Leaving Liverpool's famous Lime Street station this evening, we were welcomed aboard the train with the announcement that we'd be "stopping at such exotic locations as Newton-le-Willows, Manchester Piccadilly, Dewsbury and Leeds". I would've said it was a good example of Scouse humour but the accent was wrong.
Today was my mother's 87th birthday so there was a bit of a family gathering in her flat. Initially to the sound of hundreds of motor-bikes on their seasonal run to deliver Easter eggs to the patients of a large hospital on the Wirral peninsula. I showed both my mother and my sister yesterday's foto of me standing in front of the house we lived in for seventeen years. Neither of them recognised it, though their guesses were rather interesting. In consolation, at least they recognised me.
Over lunch, I asked my mother about life in the 30s and conversation inevitably turned to the war. Talking about my uncle's time in the merchant navy in the Atlantic, she told us his ship had been torpedoed and he'd spent three days in a life-raft. This was bad enough, of course, but things had turned really nasty when one of his colleagues had been dragged off the raft by a shark. I admit to being sceptical about this but, on balance, have opted to believe it. If only because it would be a pretty sick story to make up - by my uncle, not my mother - and would cover no one with even a sliver of glory.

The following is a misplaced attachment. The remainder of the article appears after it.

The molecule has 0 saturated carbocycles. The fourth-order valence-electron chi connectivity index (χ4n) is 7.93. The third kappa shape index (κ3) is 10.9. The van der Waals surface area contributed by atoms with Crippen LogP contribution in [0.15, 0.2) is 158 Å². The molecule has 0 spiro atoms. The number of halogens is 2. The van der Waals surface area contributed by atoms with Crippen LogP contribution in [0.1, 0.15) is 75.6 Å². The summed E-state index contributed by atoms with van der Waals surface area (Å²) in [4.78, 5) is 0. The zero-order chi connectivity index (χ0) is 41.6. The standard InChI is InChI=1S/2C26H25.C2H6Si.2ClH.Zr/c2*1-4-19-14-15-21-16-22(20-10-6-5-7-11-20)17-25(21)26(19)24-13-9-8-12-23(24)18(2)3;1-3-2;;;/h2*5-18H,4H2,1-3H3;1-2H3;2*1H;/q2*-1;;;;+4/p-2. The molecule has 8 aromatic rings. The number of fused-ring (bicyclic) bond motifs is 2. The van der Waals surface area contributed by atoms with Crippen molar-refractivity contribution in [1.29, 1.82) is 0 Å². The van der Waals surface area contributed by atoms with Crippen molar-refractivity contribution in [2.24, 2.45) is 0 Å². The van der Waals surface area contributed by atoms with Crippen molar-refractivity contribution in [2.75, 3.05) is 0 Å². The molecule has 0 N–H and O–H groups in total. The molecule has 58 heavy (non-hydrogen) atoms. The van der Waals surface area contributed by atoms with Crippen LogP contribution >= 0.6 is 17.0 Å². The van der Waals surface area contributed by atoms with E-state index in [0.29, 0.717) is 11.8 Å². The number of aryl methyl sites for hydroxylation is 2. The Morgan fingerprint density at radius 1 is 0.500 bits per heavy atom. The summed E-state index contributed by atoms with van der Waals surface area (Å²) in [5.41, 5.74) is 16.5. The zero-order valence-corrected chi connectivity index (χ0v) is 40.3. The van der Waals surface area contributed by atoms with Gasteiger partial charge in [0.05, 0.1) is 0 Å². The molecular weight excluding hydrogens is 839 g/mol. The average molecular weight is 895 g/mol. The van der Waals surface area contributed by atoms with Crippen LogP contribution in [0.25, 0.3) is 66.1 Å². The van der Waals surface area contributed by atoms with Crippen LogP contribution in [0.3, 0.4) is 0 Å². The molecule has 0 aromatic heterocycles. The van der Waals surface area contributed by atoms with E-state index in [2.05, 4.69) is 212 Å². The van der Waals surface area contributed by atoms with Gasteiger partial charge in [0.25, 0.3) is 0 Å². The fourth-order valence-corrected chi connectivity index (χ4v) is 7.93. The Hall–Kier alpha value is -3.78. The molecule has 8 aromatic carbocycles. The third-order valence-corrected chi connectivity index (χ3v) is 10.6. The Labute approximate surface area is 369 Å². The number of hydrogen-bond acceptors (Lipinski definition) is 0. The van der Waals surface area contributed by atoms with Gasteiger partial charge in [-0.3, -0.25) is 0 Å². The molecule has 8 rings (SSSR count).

Finally . . . According to The Economist, a 78 character text in English would require only 24 characters in Chinese. Japanese, too, is concise. Romance languages, on the other hand, 'tend to be more verbose'. I'll say. Spanish heads their little league table, requiring 40% more characters than English. Followed in the rankings by Hungarian and Italian. Who'd have thought it?